In 2020, Thorik and his team’s “Kremlinovici” investigation followed a path that represents a classic watchdog methodology that applies almost anywhere. It began, he says, with a leak from an anonymous source who respected RISE Moldova’s prior in-depth election reporting. This initial leak was followed by interviews with developed sources, and verified via a database known as the Chernov Archives, as well as by collaborative reporting with the Russian Dossier Center.
Thanks to this comprehensive process, RISE Moldova exposed close links and coordination between the re-election campaign of Moldova’s then-president and Russian intelligence services. In addition, it documented violations of election laws, found several business links between the president’s family and Russian corporations, and identified eight mysterious visitors to the presidency and ruling party headquarters as “election technology advisers” that had been dispatched from the Kremlin. RISE Moldova even showed how some domestic speeches and campaign slogans were cooked up in a secretive Russian foreign influence unit.
Thorik’s series represents a useful case study to follow for election scoops in 2024 and beyond. It includes tips like:
- Develop human sources around campaigns, civil society organizations, and law enforcement.
- Investigate candidates’ financial and political connections, using social media and databases like OpenCorporates and Aleph. RISE Moldova used the Chernov Archives database, leaked from Russian sources.
- Identify election threats — such as Russian interference, in this case — flagged by your sources, and actively search for signs of anti-democratic assault.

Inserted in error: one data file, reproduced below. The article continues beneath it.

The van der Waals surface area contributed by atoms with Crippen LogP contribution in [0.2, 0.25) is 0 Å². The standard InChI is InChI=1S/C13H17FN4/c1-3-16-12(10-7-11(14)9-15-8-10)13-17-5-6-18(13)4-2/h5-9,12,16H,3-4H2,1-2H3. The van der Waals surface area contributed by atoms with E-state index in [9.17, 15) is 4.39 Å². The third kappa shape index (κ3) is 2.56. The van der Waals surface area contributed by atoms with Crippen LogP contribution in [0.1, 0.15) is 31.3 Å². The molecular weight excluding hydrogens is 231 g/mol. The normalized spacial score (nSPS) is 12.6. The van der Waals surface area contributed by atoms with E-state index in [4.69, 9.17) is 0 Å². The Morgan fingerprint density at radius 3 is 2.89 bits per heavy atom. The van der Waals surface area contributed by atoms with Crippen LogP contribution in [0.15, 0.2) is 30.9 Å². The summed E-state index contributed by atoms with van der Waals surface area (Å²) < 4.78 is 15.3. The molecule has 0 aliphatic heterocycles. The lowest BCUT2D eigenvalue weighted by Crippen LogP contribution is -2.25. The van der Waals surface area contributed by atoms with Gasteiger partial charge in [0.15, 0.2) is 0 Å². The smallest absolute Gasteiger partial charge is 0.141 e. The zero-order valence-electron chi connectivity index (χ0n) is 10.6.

- Attract leaks from whistleblowers with consistently courageous political reporting, and offer tipsters more confidence by using encrypted channels like Protonmail for documents, and Signal for communications.
- Employ social media search tools to learn the political conversations, misinformation, and potential impacts triggered by the action you’re investigating.
- Collaborate with newsrooms and nonprofits that have better sources or deeper insights into the troubling influencers you uncover. RISE Moldova collaborated with the Russian Dossier Center to dig into the Kremlin department responsible for influencing foreign elections.
- Train yourself on election rules — Moldovan law, and the Central Electoral Commission, in this case — and check for possible rules violations.
- Hit the streets to conduct in-person interviews. and note any possible inside sources close to the campaigns at rallies and public events — including drivers, cooks, and campaign photographers. Take photographs of unfamiliar faces interacting with campaign staff for later analysis.
- Use open source tools to identify and track the protagonists. Thorik’s team used tools like PimEyes and Findclone to identify outside “election consultants” whom their sources didn’t recognize.
- Call on experts and data analysis to demonstrate how that misconduct may have altered the election, or how similar tactics distorted previous elections in other countries.
“For a big revelation in an election, you need primary information that you can’t find in any database, which means well-placed human sources or a leak,” Thorik explains. “But you do need those databases to fact check and dig further, and tools to zero in on individuals.” For instance, the initial tip Thorik received revealed the online username “Kremlinovici” that Moldova’s then-president used for strategic communications, which then guided the RISE Moldova team’s targeted online searches.